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Friday, December 12, 2014

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Book Review: The Paper Magician

Considering it’s Christmas time and Harry Potter is starting to air on ABC Family, I was excited to read a YA (young adult) fantasy novel. So I picked up The Paper Magician, the first in a trilogy about a young girl and aspiring magician who becomes an apprentice to a renown Paper Magician after graduating from Tagis Praff School for the Magically Inclined. 

However, Paper Magic, or Folding, is seen as a joke in the young magician community. Our character, Ceony, initially wanted to study Smelting, or Metal Magic. So when she gets an assigned apprenticeship to a Folder named Emery Thane, she has to learn to deal with it, because the material you bond with during an apprenticeship is a lifetime commitment.

However compelling this magical world seems, I don’t want to mislead you. This is not a generous review.

When I consider all the fantasy novels that are close to my heart, it suffices to say that world building is a big part of winning me over as a fan. The Paper Magician takes place in London in the early 1900s, except I kept forgetting that, because the characters seemed so grounded in modern-day speech and problems (for instance, the use of the word “grocery store,” and the fact that the entire beginning of the novel is driven by Ceony’s dissatisfaction that she only gets to be a paper magician and not something cooler.)

Ceony has graduated Tagis Praff School for the Magically Inclined in only one year, an impressive feat that is mentioned more than once throughout the novel. In fact, we, as readers, are constantly reminded that Ceony is top of her class, super smart, and a fast learner, which probably explains why she’s so self-righteous, but it doesn’t explain why she’s the only student who doesn’t get to choose the magical trade she will “bond” with for life, apparently unlike the other students (who we never actually hear about). But Folders are a dying breed, and so the teachers at Tagis Praff decide to interfere by choosing a pre-destined path for her. Ceony decides it would be silly to waste a whole year of magic school (she’s better off as some sort of magician, albeit a lame one, than none at all), so in the first chapter, she concedes to bond for life to a trade she has no interest in.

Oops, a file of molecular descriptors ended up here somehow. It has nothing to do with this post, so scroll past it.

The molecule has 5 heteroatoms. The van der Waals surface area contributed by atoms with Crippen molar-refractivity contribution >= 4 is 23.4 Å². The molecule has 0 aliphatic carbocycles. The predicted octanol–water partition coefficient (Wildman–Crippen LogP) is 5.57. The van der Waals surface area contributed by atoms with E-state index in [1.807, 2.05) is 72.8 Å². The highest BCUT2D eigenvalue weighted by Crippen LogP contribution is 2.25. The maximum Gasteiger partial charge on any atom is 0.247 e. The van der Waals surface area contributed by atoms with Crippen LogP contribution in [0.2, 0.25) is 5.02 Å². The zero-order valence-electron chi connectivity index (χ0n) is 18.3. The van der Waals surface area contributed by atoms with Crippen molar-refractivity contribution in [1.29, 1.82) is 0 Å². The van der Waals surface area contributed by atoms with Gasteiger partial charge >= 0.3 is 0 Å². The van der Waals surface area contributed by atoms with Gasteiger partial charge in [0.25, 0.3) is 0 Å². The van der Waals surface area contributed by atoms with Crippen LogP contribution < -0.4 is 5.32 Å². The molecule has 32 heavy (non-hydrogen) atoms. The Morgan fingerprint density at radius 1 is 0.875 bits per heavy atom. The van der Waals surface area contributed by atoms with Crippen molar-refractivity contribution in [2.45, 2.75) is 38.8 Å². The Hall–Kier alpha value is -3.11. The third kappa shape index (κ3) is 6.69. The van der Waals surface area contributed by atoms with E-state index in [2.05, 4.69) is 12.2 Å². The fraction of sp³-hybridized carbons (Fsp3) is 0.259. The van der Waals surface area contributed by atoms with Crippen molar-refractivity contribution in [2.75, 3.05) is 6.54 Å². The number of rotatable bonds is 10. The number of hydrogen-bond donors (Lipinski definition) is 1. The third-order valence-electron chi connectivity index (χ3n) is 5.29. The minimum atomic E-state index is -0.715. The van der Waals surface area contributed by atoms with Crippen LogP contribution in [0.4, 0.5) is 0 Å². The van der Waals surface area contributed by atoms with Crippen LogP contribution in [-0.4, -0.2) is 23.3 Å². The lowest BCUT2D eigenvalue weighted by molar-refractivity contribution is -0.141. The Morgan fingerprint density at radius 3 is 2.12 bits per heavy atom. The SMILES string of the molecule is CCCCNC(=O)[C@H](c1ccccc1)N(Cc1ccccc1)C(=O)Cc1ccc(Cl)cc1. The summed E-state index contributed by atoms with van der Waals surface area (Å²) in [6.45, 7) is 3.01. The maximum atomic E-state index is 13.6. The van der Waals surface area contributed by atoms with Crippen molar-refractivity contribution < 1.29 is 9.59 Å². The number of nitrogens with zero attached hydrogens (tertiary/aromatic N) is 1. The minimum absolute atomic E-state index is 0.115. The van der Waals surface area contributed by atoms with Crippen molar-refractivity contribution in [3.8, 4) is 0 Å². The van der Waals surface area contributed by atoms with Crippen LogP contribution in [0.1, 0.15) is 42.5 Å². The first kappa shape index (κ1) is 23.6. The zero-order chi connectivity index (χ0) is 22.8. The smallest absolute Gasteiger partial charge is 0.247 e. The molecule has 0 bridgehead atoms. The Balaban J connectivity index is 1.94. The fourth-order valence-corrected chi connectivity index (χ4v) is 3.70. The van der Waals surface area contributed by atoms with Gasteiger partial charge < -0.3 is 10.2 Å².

On the very first page, Ceony is escorted to Magician Thane’s "odd"cottage, where she’ll spend two years as his apprentice. I put “odd” in quotes, because Ceony frequently remarks that the cottage is odd, along with the stunningly handsome young Master Magician himself, Emery Thane. But I actually found neither to be “odd” in the slightest, especially in a world where magicians are no big deal. He seems simply reserved and his house is filled with paper, but what does she expect?

You know that feeling in some stories, where you’re somehow convinced that no else in the world exists but these few characters? It’s hard to pinpoint the exact root of the feeling, but the feeling, nonetheless, is unmistakable. And this particular story, indeed, exists within that sort of vacuum. 

After a week or so of folding paper birds, making snarky comments, and noting her mentor's beautiful green eyes on a regular basis, Ceony leaves the house to get groceries. And for the first time, I’m hopeful that something exciting is going to happen. I want to see how she views the rest of the world (at this point, Thane’s cottage is odd, so I don’t know what she considers not odd). I even think she might run away (she threatens this in the beginning), but then there’s a chapter break and we pick up right when she gets home. Totally skipped over.

Ceony briefly mentions how her family doesn't have money, how she’s grateful for getting an anonymous scholarship to Tagis Praff, and how she’s going to send money home. But we never actually learn about he family—whether she has siblings who look up to her, whether either of her parents went to said magic school (and were possibly sorted into the same house—just kidding), or even if she gets to visit her family while being forced to live in some strange man’s house for two years.

In fact, there is no mention of how the ordinary world coexists with these so-called “magicians” at all. The reader gets the slight sense that magicians are totally normal and free to live amongst normal society. But that’s just it. We literally don’t see anyone other character for more than two seconds (besides the crazy lady who will eventually show up to create drama). We do know that if Ceony didn’t get a scholarship, she would’ve worked as a live-in maid until she saved enough for culinary school—although ironically, she does end up cooking and cleaning a whole lot for Magician Thane.